APIs for journalism
Conversations with Data: #36
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There’s a three letter acronym you’ve probably seen referenced in newsroom methodology documents, or listed as a data source option on various websites: API.
But what does API mean? And why should journalists take notice?
The acronym stands for ‘Application Programming Interface’ and, while they take many forms, APIs are most commonly used by journalists for querying and pulling data from a website’s internal database -- perhaps to power a data visualisation, or to populate a news app.
Despite these use cases, our research for this edition revealed that many of you still haven’t experimented with APIs in your reporting...for now at least. To get you inspired, here’s six ways to use APIs for journalism.
How you’ve used APIs
1. To analyse social media data
Twitter’s APIs were by far the most commonly used by the journalists we spoke to. Whether it’s to perform an issue-based sentiment analysis, or mine comments by politicians, these APIs offer rich pool of data to query.
Take this example from Aleszu Bajak, Editor of Storybench:
“Together with journalism + data science graduate student Floris Wu, I performed an analysis and wrote a piece for Roll Call that used Twitter data to disprove the mantra ‘When they go low, we go high’ uttered by Democrats in the lead-up to the 2018 midterm elections. I used a sentiment dictionary and R while Floris used a Fast.ai sentiment model and Python to arrive at our results -- which they let us publish as a scatterplot built almost entirely using R's ggplot2 package! We used Twitter's API for this project – accessed through Mike Kearney's easy-to-use rtweet package.”
“...we’ve used the Twitter API to study popular sentiment in response to current events. Specifically, we’ve found that the most commonly used emojis in tweets about a given topic (e.g. the 2016 election, or the Taylor Swift - Kanye West dispute) often provide a visually appealing and intuitive roadmap to understanding broad trends in society.”
And if you don’t have coding skills? While J-school lecturer Walid Al-Saqaf impressed that these skills are important for getting the most out of APIs, there are tools available that let anyone extract data from APIs, regardless of skill level. Walid himself has worked on an open source tool called Mecodify, which relies heavily on Twitter's APIs to fetch details of tweets and Twitter users, and can be used by anyone interested in uncovering trends in social media data.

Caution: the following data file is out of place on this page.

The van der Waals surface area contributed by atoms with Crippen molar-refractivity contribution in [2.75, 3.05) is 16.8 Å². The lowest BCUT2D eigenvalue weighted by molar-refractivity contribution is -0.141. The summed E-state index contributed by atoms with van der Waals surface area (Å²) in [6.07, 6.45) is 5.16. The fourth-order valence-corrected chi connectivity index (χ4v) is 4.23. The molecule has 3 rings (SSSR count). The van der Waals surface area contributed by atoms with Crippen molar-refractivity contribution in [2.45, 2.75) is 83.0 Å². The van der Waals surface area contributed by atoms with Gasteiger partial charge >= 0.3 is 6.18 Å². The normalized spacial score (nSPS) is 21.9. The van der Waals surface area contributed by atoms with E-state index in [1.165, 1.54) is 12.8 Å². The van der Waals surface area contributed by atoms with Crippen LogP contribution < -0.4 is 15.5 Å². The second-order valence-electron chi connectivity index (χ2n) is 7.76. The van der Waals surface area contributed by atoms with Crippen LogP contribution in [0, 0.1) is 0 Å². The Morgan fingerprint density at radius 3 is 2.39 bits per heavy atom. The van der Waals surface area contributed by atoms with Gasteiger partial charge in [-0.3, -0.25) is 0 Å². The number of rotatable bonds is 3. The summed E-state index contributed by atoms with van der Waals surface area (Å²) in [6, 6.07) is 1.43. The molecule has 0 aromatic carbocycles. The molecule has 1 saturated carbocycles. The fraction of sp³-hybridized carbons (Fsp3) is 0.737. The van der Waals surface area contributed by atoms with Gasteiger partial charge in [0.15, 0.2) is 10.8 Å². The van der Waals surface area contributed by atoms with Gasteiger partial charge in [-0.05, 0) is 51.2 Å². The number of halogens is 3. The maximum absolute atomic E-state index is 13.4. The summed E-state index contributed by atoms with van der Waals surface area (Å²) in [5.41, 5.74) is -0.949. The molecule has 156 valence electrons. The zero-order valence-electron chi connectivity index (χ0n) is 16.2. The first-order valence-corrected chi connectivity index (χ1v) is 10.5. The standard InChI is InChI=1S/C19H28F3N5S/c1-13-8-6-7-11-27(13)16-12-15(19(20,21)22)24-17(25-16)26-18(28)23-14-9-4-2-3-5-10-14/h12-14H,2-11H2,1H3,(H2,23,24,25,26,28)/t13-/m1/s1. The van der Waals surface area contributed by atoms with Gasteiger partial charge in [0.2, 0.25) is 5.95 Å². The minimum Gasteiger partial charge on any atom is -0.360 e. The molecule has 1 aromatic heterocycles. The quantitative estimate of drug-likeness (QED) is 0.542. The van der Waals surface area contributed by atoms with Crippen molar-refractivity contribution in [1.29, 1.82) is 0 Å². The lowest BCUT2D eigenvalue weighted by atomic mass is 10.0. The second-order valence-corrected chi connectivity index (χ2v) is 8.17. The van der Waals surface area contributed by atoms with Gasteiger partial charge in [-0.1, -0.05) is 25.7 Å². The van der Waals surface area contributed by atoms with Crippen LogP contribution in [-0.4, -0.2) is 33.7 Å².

Don’t forget: Twitter data is also likely to be personal data. Before you get started with their APIs, be sure to read up on the ethics of publishing Twitter data in your stories.
2. To build journalistic tools
Like Mecodify, there are plenty of other journalistic tools that help reporters access the power of APIs. We were lucky to speak with the team over at Datasketch, who use the Google Sheets API in their data apps.
“Data comes in different flavors, flat files, json, SQL. But the one data source that we have consistently seen in many newsrooms are Google Sheets. Journalists need to manually curate datasets and a collaborative tool like Google Sheets is appropriate. Unfortunately, it is not so easy for non-advanced users to use Google Sheets for data analysis and visualisations. This is why we use the Google Sheets API to allow journalists who do not have advanced data visualisation skills to connect a spreadsheet to our data visualisation tool -- an open source alternative to Tableau -- and generate many different charts and maps with a few clicks,” Juan Pablo Marin Diaz explained.
3. To pull from media reports
While newsrooms are consumers of APIs, most of them also offer APIs for others to consume as well. Over at The Pudding, Ilia Blinderman and Jan Diehm found a fun way to use APIs from New York Times (NYT):
“We used the NYT Archive API for our A Brief History of the Past 100 Years project, which provided us with an unparalleled look at the issues that were most important to the journalists in decades past. While the archive doesn't allow developers to pull the full text of all articles, it does allow us to search the article contents and retrieve the metadata, as well as some of the text, from the NYT's 150+ year archive. It's a telling look at the issues of the day, and provides a helpful glimpse of the concerns that dominated the national conversation,” Ilia told us.